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Venezuela: A Latin American Crisis
Venezuela’s economy has been in turmoil in recent times with its inflation skyrocketing and with no signs of slowing down, the situation may worsen. The political tensions have also been rising in one of the OPEC (Organization of the Petroleum Exporting Countries) member country whose economy has been slowly declining since the crash of oil prices in 2014. We have seen large protests against the highly unpopular president Nicolas Maduro, who won the most recent in May this year. However, most people called it a “show election” as it had the lowest voter turnout in Venezuela’s democratic history at 46%.
With the economic and social crisis rising in Venezuela, we have seen the countries inflation rise to new record highs. From reaching 4068% in January, we have seen the inflation reach 46305% last month. Experts are predicting the number could reach 1,000,000% by the end of 2018, according to the IMF (International Monetary Fund) economist Alejandro Werner and has compared it to Zimbabwe’s hyperinflation in late 2000’s.
It is worth pointing out that the second highest inflation in the world is in Sudan at 122%.
Shortages in electricity, water, and public transport affect millions of people of Venezuela. President Maduro blames countries poor economy on an economic war that he says is being led by the United States and Europe. IMF’s Alejandro Werner says that if the country’s economic and social crisis deepens, Venezuela’s economy could decrease by around 50% over the next 5 years which be one of the worst economic falls in over 60 years.
“The collapse in economic activity, hyperinflation, and increasing deterioration … will lead to intensifying spillover effects on neighbouring countries,” Werner wrote in a blog post.
IMF is estimating an 18% decrease in Venezuela’s economy in 2018, up from 15% drop it predicted back in April. That would be the third double-digit annual decline in a row.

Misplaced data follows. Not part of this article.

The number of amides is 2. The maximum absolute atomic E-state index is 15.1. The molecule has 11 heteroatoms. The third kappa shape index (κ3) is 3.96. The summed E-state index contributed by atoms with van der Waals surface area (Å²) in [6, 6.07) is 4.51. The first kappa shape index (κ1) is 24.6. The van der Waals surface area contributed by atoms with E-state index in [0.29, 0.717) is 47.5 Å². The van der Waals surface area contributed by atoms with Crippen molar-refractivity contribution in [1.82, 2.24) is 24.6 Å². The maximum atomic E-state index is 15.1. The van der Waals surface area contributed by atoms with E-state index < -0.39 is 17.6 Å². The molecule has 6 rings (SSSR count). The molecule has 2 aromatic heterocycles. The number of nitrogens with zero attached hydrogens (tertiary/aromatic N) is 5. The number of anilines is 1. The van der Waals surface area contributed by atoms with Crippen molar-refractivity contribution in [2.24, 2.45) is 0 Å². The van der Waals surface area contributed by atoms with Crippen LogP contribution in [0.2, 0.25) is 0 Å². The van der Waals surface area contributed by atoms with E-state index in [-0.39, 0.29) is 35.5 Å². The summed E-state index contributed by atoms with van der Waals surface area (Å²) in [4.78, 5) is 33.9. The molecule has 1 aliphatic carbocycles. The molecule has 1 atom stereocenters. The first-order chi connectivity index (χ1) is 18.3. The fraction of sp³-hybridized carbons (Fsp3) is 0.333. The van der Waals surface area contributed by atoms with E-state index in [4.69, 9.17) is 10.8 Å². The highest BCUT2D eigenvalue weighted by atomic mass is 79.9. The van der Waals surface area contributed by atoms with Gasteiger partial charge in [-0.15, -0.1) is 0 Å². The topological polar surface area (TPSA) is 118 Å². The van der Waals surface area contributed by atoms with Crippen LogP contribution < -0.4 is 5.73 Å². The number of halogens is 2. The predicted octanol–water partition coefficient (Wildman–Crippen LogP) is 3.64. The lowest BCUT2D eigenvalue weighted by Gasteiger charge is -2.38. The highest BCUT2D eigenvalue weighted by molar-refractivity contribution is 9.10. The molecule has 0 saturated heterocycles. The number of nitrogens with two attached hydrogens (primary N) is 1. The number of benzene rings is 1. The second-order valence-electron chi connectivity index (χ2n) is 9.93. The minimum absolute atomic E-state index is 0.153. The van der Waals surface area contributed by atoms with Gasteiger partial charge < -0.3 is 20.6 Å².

Werner said the projections are based on calculations prepared by IMF staff, but he warned that they have a degree of uncertainty greater than in other countries.
“An economy throwing you these numbers is very difficult to project,” Werner said at a news conference. “Any changes between now and December may include significant changes.”
The Venezuelan Currency
Countries official currency – Bolivar Fuerte (VEF) has weakened dramatically in recent times. 1 US Dollar is currently worth around 206841 bolivars.
The Venezuelan government has recently announced it will slash five zeros from its currency. The announcement was made on 25th July by President Maduro and it is part of a currency reform that was already scheduled for June and was a postponed on two occasions before. The existing Bolivar Fuerte banknotes, which range from 1,000 to 100,000 will stop circulating and will be replaced by the new “bolivar Soberano”, which will range from 2 to 500. The new currency is set to start circulating this month.
This article is written by a GO Markets Analyst and is based on their independent analysis. They remain fully responsible for the views expressed as well as any remaining error or omissions. Trading Forex and Derivatives carries a high level of risk.
Sources: Yahoo Finance, Google Maps, Banco Central De Venezuela
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